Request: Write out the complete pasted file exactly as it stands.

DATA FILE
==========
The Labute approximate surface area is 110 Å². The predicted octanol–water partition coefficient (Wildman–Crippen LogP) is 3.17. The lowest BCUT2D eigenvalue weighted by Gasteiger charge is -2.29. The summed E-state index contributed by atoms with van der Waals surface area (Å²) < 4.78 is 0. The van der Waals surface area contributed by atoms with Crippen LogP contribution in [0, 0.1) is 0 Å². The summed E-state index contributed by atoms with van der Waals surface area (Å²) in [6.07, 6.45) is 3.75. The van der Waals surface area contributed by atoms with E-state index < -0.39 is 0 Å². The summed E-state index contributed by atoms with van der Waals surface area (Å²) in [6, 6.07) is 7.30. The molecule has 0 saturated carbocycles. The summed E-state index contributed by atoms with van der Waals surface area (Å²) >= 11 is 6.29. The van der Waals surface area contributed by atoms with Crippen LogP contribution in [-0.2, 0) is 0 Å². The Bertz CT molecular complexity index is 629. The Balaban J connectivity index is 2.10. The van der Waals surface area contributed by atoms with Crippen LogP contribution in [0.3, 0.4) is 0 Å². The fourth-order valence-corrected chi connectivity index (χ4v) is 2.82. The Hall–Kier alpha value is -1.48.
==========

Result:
The Labute approximate surface area is 110 Å². The predicted octanol–water partition coefficient (Wildman–Crippen LogP) is 3.17. The lowest BCUT2D eigenvalue weighted by Gasteiger charge is -2.29. The summed E-state index contributed by atoms with van der Waals surface area (Å²) < 4.78 is 0. The van der Waals surface area contributed by atoms with Crippen LogP contribution in [0, 0.1) is 0 Å². The summed E-state index contributed by atoms with van der Waals surface area (Å²) in [6.07, 6.45) is 3.75. The van der Waals surface area contributed by atoms with E-state index < -0.39 is 0 Å². The summed E-state index contributed by atoms with van der Waals surface area (Å²) in [6, 6.07) is 7.30. The molecule has 0 saturated carbocycles. The summed E-state index contributed by atoms with van der Waals surface area (Å²) >= 11 is 6.29. The van der Waals surface area contributed by atoms with Crippen LogP contribution in [-0.2, 0) is 0 Å². The Bertz CT molecular complexity index is 629. The Balaban J connectivity index is 2.10. The van der Waals surface area contributed by atoms with Crippen LogP contribution in [0.3, 0.4) is 0 Å². The fourth-order valence-corrected chi connectivity index (χ4v) is 2.82. The Hall–Kier alpha value is -1.48.